Picture the scene: a packed commuter train with hundreds of people crammed in. I just about manage to squeeze into the carriage as the doors close. It’s Friday evening after a busy week at work. I contemplate 40 minutes of this hell, standing within inches of several, similarly tired commuters (and a yucca plant…don’t ask).
Wanting to do some writing on the commute home, I was disappointed to realise this wasn’t now going to happen. It would have been so easy to let this situation get the better of me, ruin my day and get the weekend off to a bad start.
So, what did I do to keep from being hijacked by negative emotions? On this occasion I decided to practise some key skills associated with developing presence.
Given my position in the carriage I found I had nothing to hold onto and was at risk of tumbling into other passengers as the train picked up speed. There was a very real need to become more centred. Being centred is a physiological state in which our centre of gravity is lowered and we become more ‘grounded’, or stable. We also become calmer which allows us to become more present.
Turning my attention away from my environment, I focused on my body. I made sure my weight was distributed equally between both my legs and that this weight was distributed equally across the front and back parts of my feet. My knees were slightly bent and my spine was in neutral. To get my spine in neutral I focused my attention on my core muscles, the muscles that wrap around my waist. I rotated my hips forward and back and then stopped, or ‘centred’, my hips in a neutral position that felt most natural. This position puts all my weight through the centre of my hips and down through my legs to the centre of my feet.
Next, I relaxed my shoulders by shrugging them up and then releasing them a few times. My arms were by my side, also relaxed. I made sure my head was level, with my chin tucked back a little to ensure the weight was over my spine. This relaxed the various muscles that are constantly working when our heads are held too far forward.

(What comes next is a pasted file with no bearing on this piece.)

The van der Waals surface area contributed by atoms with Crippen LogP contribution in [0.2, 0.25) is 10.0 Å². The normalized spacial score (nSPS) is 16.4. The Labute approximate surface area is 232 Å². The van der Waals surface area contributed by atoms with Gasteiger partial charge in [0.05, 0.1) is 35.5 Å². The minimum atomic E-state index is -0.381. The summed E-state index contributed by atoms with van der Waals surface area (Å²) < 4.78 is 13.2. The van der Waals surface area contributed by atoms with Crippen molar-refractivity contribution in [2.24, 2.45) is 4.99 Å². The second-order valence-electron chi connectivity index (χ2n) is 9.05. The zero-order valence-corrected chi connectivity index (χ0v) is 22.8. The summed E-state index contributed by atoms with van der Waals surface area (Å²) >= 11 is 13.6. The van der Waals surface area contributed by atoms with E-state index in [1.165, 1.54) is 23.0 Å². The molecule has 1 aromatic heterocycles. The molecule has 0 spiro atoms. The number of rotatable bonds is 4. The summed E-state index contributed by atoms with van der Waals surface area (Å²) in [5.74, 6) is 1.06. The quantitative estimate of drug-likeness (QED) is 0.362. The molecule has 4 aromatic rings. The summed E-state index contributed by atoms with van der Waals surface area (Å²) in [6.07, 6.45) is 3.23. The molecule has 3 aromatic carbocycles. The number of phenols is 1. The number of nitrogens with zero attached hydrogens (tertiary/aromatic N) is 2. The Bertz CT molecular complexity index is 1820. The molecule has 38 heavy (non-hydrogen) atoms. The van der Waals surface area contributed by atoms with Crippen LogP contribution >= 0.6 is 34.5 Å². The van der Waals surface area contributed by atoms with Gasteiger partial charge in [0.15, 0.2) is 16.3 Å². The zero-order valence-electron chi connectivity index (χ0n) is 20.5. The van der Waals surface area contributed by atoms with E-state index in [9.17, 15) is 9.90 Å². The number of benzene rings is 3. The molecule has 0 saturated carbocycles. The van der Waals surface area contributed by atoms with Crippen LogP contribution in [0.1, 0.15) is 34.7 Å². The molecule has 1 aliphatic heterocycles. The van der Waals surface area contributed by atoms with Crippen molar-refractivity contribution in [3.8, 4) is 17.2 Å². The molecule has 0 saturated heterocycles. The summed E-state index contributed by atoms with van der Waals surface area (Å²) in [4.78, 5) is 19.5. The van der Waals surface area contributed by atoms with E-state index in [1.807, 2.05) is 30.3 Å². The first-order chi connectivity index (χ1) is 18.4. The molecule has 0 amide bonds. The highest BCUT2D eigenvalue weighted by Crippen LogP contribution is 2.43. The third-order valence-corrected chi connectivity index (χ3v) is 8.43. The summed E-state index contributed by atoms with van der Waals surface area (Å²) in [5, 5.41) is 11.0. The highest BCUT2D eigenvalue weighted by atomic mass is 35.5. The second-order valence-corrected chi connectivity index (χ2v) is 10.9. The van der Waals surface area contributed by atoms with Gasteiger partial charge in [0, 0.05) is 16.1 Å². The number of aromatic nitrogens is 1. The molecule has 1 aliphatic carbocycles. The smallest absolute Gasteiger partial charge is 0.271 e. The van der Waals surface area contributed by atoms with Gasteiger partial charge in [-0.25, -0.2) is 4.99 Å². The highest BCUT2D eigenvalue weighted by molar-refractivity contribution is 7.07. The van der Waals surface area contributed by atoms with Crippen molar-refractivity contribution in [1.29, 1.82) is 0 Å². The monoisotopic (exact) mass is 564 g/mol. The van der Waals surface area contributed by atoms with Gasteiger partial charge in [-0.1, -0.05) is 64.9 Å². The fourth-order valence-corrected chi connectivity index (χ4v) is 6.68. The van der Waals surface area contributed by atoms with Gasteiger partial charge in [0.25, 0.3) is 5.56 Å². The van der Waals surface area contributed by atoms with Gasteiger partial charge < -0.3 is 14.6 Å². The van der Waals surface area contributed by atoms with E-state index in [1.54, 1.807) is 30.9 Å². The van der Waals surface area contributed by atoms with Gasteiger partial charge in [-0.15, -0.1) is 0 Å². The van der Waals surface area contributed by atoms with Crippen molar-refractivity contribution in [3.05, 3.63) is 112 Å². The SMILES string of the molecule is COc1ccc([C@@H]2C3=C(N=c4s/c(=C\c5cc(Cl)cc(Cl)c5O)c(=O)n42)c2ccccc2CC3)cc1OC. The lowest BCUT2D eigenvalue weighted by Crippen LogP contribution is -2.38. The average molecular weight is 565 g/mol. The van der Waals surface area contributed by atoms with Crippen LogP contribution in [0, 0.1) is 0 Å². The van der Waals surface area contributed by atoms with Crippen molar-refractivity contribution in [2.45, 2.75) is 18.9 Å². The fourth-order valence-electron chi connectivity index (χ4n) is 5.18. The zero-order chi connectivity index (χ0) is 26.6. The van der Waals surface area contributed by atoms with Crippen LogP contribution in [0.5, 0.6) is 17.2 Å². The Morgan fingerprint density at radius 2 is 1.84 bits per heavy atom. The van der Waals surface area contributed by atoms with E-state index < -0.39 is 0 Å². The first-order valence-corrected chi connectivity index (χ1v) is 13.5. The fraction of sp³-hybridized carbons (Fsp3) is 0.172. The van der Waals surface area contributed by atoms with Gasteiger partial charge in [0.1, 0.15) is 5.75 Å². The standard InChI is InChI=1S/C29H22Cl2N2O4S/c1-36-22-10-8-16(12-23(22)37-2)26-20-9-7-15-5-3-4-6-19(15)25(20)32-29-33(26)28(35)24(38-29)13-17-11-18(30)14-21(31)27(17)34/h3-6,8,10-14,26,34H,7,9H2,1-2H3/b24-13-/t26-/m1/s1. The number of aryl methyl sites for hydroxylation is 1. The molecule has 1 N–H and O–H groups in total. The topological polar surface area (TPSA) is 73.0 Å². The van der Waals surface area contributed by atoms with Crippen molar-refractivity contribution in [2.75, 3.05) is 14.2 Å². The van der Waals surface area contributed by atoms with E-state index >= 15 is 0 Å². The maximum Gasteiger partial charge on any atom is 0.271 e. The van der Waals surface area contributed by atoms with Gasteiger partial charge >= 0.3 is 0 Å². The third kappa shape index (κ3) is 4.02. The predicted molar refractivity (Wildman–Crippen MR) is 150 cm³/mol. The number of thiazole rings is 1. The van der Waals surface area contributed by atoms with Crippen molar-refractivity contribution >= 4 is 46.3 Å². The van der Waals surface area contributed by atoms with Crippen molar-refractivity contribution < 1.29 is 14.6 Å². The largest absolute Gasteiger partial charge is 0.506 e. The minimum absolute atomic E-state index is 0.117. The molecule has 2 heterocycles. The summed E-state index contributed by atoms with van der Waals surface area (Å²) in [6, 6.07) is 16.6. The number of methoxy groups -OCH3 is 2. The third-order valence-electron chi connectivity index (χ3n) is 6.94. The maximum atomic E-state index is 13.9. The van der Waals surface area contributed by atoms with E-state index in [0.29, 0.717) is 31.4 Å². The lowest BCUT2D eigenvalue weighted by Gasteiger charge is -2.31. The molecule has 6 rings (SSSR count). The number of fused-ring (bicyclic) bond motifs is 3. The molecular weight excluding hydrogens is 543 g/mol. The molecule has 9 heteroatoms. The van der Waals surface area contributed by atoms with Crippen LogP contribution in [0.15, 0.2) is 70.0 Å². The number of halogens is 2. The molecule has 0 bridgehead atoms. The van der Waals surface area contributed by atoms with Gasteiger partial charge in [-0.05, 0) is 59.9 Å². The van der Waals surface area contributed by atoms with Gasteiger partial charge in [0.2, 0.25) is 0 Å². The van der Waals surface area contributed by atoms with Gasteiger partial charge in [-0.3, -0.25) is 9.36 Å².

Finally, I concentrated on my breathing. I used my diaphragm to pull breath into my lungs and let my rib cage expand naturally and my stomach push outward. This is the opposite to pulling in breath by deliberately expanding the rib cage and pulling the stomach in.
Once my breathing had settled into a steady rhythm, I felt calm and relaxed. My centre of gravity was also lowered to somewhere near my naval, down from somewhere in my chest. I was physically more stable.
In the rush hour, on a packed commuter train, that was overly hot and stuffy, with at least another 30 minutes to go and no hand rails to hold onto, I was grounded, able to move with the train’s motion without fear of falling.
I was also able to be more present. I was able to ‘see’ more of what was happening in the carriage. I noticed for the first time that overground trains don’t seem to have anywhere near enough hand holds. I was people watching, wondering where people were going and what the weekend had in stall for them.
Another great by-product of presence is the tendency for useful subconscious thoughts to pop more easily into consciousness. During this trip I had a few insights into my week and some of the issues I faced. I also had the insight for this post.
I was actually enjoying myself.
Practising centering through body posture and breathing is useful in many situations, not just on packed trains. I use these techniques for public speaking, important meetings and whenever I’m feeling nervous. I also use the breathing technique on its own to help me get to sleep. It works a treat as it not only relaxes me, it also clears my mind of any other thoughts as I concentrate on my breathing.
By the way, when practising on trains or other public spaces, make the movements (especially of the hips) quite subtle. You don’t want to frighten anyone…